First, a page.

Innocence Project Conference
Innocence Project Conference
On Friday 26th of June 2015, the International Innocence Project Conference was opened by Professor Diarmuid Hegarty at Griffith College. The opening address was given by former President Mary McAleese, who stated that 'great mistakes need great people to right them', and used this to encourage the student case workers at Griffith College to keep going in their work with the Irish Innocence Project.
Gareth Peirce gave the keynote address, speaking of her work in the UK, she spoke on how 'every child feels an electric shock when the state lies and falsifies'. During the day there were many engaging speakers such as Barry Scheck and Peter Neufield.
One of the most moving speeches of the day was 'The toll of wrongful convictions' where Uriah Courtney and Julie Marku, spoke of the hardship of dealing with people believed to be innocence in prison.
In the afternoon the audience was introduced to the student perspective, where student case workers and lectures spoke of the benefits of the clinical work, to students who are a part of the Innocence Project Network. Uriah Courtney spoke from the prisoner's viewpoint, and how having the caseworkers visit gives the person imprisoned hope and belief. Julie Marku and Katie O' Leary spoke on the relationship built up between the family of the exoneree and the caseworker.
In the evening Kevin Gleeson from the Justice of Harry Gleeson group gave a key note address, on what it meant to the group to have Harry's name cleared. The Boroimhe Project entertained the attendees with traditional Irish music and launched a ballad written in memory of Harry Gleeson.
Innocence Project Film Festival
The Film Festival schedule started at 10am on Saturday 27th of June. The day was one packed of emotions. Eirin Moriarty held a questions and answers session after her documentary 'Ryan Ferguson: life after ten', while Barry Cummins showed his documentary 'The Hanged Man', from RTE's prime time.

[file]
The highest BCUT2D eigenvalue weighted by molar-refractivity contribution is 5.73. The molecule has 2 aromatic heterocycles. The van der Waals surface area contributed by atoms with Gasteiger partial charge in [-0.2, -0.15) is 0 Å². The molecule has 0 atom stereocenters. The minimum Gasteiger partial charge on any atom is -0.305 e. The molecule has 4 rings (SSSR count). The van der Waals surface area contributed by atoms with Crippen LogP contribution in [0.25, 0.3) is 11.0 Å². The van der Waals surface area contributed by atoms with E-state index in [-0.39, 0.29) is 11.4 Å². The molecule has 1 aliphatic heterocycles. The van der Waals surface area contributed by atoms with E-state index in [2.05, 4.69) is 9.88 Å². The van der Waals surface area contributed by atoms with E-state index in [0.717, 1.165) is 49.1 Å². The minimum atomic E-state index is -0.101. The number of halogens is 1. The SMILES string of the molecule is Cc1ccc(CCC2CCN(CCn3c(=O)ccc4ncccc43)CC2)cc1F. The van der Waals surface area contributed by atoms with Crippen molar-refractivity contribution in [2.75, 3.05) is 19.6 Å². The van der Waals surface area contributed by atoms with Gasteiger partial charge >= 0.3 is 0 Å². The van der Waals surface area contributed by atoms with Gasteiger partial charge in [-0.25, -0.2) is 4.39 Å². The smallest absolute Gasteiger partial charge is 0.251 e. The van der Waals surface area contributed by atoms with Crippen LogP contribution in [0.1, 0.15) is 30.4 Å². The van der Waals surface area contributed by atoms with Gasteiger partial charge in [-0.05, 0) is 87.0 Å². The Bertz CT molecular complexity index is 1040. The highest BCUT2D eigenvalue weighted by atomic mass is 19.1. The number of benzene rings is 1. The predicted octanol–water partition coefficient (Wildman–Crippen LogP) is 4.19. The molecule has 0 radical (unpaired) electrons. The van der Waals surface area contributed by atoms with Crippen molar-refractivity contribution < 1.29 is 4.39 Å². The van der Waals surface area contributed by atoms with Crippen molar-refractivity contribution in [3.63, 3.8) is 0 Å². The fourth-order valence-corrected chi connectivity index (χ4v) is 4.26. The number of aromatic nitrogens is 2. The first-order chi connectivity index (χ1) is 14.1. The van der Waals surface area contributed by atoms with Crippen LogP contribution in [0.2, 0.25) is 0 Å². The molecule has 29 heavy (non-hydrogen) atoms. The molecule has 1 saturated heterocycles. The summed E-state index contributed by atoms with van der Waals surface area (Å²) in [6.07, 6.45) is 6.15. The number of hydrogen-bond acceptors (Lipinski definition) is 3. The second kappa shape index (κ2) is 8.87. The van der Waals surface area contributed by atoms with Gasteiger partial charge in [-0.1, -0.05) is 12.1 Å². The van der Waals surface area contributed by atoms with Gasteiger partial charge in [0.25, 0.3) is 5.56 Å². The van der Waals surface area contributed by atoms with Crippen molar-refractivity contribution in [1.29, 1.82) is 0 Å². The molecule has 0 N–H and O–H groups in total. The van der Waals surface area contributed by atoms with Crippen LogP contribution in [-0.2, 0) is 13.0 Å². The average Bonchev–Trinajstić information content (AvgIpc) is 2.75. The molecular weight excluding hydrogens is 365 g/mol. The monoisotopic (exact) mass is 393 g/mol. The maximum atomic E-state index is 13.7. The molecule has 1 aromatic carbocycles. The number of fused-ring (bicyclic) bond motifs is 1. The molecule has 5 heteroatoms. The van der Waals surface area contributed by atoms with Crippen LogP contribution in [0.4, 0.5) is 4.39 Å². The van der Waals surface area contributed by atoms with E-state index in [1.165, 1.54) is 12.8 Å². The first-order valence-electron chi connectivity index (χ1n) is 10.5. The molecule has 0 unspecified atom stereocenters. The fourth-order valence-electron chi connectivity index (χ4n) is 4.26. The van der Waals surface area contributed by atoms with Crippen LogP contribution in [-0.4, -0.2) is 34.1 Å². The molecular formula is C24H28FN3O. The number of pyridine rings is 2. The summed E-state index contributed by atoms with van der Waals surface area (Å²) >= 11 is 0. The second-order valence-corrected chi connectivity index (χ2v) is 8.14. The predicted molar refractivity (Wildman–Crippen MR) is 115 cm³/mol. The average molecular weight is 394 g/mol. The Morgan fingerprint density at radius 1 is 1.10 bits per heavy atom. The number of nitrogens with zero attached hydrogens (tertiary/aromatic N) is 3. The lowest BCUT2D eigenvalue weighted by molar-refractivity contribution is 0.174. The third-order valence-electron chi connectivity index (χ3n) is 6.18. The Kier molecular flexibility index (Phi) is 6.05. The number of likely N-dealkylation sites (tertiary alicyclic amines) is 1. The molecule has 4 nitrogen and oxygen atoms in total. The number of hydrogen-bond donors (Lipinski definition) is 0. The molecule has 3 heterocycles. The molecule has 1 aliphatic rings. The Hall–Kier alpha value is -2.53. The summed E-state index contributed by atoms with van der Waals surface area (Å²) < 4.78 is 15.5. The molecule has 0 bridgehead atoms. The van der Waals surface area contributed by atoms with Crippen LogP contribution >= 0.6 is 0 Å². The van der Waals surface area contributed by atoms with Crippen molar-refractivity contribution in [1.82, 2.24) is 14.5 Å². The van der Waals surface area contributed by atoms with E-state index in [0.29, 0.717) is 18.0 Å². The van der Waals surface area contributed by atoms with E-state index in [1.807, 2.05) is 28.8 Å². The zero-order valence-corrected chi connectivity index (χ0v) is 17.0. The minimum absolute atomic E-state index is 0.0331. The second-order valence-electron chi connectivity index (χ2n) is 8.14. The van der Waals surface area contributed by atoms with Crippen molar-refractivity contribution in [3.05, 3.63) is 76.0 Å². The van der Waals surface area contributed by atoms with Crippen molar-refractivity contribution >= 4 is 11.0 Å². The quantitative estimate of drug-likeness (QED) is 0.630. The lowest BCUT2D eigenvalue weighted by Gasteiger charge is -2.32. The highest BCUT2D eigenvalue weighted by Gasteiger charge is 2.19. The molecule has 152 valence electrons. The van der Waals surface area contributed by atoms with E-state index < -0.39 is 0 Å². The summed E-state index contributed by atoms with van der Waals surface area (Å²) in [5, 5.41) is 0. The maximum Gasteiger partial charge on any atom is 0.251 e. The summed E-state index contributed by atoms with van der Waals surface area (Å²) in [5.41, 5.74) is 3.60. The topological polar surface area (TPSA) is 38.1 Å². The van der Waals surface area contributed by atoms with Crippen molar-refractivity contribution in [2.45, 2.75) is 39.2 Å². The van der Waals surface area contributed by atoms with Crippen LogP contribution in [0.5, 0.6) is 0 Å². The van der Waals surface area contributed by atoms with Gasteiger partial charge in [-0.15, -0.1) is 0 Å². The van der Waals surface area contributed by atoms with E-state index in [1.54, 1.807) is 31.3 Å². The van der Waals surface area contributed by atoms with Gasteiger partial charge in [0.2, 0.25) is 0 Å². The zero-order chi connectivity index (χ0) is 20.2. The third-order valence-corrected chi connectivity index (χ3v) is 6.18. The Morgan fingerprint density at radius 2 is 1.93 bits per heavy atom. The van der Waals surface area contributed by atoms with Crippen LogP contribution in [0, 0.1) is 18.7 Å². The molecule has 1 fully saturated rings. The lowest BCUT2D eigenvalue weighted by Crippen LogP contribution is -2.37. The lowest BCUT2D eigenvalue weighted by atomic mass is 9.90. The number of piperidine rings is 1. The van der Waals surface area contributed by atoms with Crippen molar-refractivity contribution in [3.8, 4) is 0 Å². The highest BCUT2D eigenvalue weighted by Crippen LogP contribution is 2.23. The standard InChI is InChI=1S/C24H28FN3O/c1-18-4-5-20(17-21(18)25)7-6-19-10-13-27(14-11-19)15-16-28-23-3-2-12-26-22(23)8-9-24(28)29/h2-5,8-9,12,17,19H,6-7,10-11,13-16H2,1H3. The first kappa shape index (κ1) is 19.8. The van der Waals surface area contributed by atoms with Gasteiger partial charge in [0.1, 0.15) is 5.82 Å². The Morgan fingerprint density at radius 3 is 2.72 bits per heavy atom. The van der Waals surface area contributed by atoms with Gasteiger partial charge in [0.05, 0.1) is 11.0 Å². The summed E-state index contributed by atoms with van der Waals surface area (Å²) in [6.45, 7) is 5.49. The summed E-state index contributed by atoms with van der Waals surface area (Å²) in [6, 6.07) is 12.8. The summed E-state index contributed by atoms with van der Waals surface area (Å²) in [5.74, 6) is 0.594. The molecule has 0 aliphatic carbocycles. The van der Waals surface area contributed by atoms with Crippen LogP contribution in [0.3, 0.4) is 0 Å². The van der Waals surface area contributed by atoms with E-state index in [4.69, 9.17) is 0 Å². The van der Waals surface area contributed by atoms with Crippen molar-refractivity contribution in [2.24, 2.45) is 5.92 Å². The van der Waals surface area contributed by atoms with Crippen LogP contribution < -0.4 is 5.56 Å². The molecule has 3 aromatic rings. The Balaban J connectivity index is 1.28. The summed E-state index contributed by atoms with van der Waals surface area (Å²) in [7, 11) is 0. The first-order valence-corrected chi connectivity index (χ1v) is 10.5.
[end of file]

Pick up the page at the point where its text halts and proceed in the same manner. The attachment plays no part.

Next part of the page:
Sunny Jacobs held another question and answer session after the movie 'The Exonerated'. There was not a dry eye in the room following 'Conviction', after which Betty Anne Waters told the audience of her experience of learning law, and getting herself through law school to help exonerate her brother Kenny.
The evening closed with a screening of 'In the name of the Father', after which Jim Sheridan met with the audience and spoke eloquently on Gerry Conlon. He spoke of his delight of getting to work with Gareth Peirce.
During this session Griffith College Student Sinead Mac Fhionnlaoich was awarded the Gerry Conlon Memorial Law and Journalism Justice Student Scholarship, which was presented by Sara Conlon daughter of Gerry Conlon. Dean of Law at Griffith College David Langwallner spoke of the contributions that Sinead has made during her time, as a law student, with her involvement with the Innocence Project, FLAC and the Griffith College Law Society.